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Voices of the Global Community

Patrick T. Slowinski, NACADA ESL/International Student Advising Interest Section Chair

The tragedies of September 11, 2001, have had lasting impacts on many who pursue higher education in the United States. International students represent one group that definitely needs our assistance at this time. Some particular concerns involve helping international students understand how to stay in status at all times, and to deal with any negative stereotypes that may have emerged since some of those involved in the September 11, 2001, attacks were in the United States on student visas.

The Bureau of Immigration and Citizenship Services (BCIS) has implemented SEVIS (Student and Exchange Visitor Information System) to better track international students as they are studying in the United States. To better understand SEVIS and some potential pitfalls for international students (e.g., failure to report a change of address, failure to maintain full-time student loads, etc.) Our colleagues at the National Association of International Educators have provided quality information, links to the BCIS, and resources to help us assist international students, so they may remain in the United States legally. Please visit: http://www.nafsa.org/sevisresources for this timely information.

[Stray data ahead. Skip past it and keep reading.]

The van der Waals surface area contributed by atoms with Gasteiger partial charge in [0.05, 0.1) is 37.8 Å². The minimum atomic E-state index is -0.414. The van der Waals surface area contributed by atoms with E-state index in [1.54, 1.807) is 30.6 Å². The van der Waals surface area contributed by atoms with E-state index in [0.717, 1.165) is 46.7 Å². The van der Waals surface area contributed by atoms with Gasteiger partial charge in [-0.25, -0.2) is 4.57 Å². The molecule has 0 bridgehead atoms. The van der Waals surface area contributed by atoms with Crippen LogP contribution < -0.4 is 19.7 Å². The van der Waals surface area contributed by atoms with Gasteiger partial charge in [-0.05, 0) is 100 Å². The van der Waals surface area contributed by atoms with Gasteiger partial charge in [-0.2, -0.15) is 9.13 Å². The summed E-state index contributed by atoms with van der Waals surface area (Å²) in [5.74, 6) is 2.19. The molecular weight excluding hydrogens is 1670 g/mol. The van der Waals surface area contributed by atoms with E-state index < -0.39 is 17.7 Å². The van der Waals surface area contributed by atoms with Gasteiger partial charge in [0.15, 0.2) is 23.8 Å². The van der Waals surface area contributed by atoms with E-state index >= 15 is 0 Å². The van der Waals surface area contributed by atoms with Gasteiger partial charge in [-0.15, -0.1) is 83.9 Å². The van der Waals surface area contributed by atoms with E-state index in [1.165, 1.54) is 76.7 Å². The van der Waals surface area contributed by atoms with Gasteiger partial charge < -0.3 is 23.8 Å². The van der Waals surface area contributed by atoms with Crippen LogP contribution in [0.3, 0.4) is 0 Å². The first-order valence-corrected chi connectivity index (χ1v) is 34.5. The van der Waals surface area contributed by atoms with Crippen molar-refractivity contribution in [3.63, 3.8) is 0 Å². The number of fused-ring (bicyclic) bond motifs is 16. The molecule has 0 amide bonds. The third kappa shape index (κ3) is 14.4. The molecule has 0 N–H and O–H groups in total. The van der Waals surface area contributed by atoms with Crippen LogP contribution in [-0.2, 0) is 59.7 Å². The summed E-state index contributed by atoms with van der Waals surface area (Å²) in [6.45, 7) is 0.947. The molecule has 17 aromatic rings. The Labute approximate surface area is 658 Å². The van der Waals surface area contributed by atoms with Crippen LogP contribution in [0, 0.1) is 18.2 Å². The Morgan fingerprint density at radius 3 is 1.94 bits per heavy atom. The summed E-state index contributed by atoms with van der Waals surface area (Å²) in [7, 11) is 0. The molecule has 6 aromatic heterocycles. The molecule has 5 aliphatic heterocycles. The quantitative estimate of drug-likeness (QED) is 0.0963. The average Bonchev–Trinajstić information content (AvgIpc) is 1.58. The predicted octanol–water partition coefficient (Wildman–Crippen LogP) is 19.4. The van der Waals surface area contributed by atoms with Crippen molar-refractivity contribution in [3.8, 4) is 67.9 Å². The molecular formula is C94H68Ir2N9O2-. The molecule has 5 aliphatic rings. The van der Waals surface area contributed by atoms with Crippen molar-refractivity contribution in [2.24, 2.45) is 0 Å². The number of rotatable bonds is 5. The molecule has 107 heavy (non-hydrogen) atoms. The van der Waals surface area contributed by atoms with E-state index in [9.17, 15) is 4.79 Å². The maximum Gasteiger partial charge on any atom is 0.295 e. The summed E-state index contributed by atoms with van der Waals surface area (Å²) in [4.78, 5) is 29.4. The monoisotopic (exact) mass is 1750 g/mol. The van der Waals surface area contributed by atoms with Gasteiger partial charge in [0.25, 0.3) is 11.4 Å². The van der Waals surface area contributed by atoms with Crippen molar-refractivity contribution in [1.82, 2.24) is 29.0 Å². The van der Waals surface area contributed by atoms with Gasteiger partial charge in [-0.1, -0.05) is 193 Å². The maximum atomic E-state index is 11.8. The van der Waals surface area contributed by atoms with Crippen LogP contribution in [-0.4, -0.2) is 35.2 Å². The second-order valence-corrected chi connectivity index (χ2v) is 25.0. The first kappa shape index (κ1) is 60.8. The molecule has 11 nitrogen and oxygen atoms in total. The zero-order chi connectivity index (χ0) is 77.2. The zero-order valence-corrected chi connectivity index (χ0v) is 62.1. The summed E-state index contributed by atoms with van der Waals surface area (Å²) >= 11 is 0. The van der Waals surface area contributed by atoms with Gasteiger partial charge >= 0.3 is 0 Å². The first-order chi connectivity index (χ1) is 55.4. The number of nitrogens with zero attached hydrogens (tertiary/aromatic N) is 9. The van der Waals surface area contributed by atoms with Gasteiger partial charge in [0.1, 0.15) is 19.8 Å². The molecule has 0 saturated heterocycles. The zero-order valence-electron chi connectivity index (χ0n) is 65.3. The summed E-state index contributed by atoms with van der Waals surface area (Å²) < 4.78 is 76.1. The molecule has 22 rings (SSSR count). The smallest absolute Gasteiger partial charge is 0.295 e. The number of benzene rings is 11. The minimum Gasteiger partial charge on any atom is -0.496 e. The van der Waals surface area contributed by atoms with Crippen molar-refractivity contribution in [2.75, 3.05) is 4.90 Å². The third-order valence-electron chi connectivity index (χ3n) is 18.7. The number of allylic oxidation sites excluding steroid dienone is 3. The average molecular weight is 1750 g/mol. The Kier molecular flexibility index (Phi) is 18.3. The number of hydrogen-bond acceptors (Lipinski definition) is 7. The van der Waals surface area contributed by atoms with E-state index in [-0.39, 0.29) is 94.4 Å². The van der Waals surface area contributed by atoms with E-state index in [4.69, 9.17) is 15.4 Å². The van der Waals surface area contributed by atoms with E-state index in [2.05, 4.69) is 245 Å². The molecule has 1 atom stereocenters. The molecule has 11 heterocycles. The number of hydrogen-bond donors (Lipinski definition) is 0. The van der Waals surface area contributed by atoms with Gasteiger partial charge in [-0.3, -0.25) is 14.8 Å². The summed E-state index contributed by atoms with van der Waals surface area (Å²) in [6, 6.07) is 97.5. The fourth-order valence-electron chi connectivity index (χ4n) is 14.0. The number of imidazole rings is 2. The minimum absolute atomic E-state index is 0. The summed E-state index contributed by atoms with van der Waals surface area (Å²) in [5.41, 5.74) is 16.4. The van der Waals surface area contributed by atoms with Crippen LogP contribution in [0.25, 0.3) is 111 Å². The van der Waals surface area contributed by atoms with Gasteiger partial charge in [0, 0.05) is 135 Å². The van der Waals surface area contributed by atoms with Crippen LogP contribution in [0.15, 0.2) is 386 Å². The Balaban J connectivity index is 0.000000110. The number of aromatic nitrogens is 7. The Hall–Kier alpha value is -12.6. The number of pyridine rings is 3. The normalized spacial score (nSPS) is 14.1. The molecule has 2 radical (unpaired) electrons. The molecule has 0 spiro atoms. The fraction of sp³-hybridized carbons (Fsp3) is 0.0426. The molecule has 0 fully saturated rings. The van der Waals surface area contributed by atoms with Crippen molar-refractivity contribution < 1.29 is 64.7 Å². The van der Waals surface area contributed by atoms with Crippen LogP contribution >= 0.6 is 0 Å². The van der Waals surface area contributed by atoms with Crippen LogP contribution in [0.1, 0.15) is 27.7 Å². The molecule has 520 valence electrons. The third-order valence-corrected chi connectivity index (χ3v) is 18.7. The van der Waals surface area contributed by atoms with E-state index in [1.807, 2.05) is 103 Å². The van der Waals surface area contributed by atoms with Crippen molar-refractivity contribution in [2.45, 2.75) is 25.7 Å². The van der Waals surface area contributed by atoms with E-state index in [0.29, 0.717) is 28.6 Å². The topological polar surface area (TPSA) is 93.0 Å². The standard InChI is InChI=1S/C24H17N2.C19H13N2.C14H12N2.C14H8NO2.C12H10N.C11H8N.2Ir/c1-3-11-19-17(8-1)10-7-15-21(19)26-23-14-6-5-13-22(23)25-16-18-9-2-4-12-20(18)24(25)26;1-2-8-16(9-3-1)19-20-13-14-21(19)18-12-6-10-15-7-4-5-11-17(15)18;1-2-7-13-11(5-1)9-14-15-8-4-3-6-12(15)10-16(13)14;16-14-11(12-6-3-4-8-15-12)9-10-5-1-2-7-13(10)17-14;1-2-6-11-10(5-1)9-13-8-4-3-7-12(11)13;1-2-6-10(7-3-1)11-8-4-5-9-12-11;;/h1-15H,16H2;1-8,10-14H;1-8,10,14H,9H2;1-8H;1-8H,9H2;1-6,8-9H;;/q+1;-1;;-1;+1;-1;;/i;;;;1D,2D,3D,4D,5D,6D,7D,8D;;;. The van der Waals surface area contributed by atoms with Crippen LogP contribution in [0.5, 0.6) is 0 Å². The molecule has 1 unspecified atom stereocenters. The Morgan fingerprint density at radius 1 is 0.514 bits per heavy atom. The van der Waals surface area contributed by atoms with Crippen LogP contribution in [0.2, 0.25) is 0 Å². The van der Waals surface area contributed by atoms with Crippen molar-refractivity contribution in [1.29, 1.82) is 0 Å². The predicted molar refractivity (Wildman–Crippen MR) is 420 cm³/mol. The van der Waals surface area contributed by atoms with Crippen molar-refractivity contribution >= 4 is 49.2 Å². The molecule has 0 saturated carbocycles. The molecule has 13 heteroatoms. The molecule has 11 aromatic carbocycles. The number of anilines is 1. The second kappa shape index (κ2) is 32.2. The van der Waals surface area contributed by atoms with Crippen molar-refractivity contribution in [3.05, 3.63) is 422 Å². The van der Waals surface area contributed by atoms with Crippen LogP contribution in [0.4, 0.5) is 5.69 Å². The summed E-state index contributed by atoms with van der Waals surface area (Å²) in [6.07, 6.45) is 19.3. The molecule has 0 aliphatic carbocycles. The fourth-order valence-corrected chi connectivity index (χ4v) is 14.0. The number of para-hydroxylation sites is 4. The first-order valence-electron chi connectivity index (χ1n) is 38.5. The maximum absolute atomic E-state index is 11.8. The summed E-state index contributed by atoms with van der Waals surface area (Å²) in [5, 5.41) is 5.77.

In addition to receiving correct and updated information, international students require advisors who are willing to go the extra mile for them. Some particular challenges that advisors can help international student with include: dealing with culture shock, adapting to new teaching and learning environments, understanding the American higher education system, understanding US social norms, and adapting to food, climate, and legal systems.

Some international students may also feel they are discriminated against because they may pose a security threat to the United States. Ultimately, advisors can intervene this fall to identify international students and assist them in adapting to a new environment and new security measures. Often an understanding voice or face can do more than we know in helping international students make the necessary adaptations as they study in the United States.

Patrick T. Slowinski
Brigham Young University
Patrick_slowinski@byu.edu

Cite this article using APA style as: Slowinski, P. (2003, September). Some current issues facing international students: How can advisors help?. Academic Advising Today, 26(3). Retrieved from [insert url here]


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Academic Advising Today, a NACADA member benefit, is published four times annually by NACADA: The Global Community for Academic Advising. NACADA holds exclusive copyright for all Academic Advising Today articles and features. For complete copyright and fair use information, including terms for reproducing material and permissions requests, see Publication Guidelines.

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